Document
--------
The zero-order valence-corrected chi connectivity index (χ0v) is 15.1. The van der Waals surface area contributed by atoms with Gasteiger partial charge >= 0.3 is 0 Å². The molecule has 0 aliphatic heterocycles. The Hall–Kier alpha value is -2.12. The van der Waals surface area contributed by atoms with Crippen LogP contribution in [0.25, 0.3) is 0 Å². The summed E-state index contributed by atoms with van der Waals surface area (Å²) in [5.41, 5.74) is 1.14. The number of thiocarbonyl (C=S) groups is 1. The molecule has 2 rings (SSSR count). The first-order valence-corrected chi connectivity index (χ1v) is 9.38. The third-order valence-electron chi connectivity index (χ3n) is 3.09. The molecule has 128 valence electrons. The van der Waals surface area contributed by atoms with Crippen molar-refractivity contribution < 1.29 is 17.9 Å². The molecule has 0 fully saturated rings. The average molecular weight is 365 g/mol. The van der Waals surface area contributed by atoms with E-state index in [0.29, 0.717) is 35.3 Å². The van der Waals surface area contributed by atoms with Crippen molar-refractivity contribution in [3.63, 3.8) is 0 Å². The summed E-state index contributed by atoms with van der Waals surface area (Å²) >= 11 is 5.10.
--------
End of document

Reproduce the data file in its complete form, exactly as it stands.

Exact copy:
The zero-order valence-corrected chi connectivity index (χ0v) is 15.1. The van der Waals surface area contributed by atoms with Gasteiger partial charge >= 0.3 is 0 Å². The molecule has 0 aliphatic heterocycles. The Hall–Kier alpha value is -2.12. The van der Waals surface area contributed by atoms with Crippen LogP contribution in [0.25, 0.3) is 0 Å². The summed E-state index contributed by atoms with van der Waals surface area (Å²) in [5.41, 5.74) is 1.14. The number of thiocarbonyl (C=S) groups is 1. The molecule has 2 rings (SSSR count). The first-order valence-corrected chi connectivity index (χ1v) is 9.38. The third-order valence-electron chi connectivity index (χ3n) is 3.09. The molecule has 128 valence electrons. The van der Waals surface area contributed by atoms with Crippen molar-refractivity contribution < 1.29 is 17.9 Å². The molecule has 0 fully saturated rings. The average molecular weight is 365 g/mol. The van der Waals surface area contributed by atoms with E-state index in [0.29, 0.717) is 35.3 Å². The van der Waals surface area contributed by atoms with Crippen molar-refractivity contribution in [3.63, 3.8) is 0 Å². The summed E-state index contributed by atoms with van der Waals surface area (Å²) >= 11 is 5.10.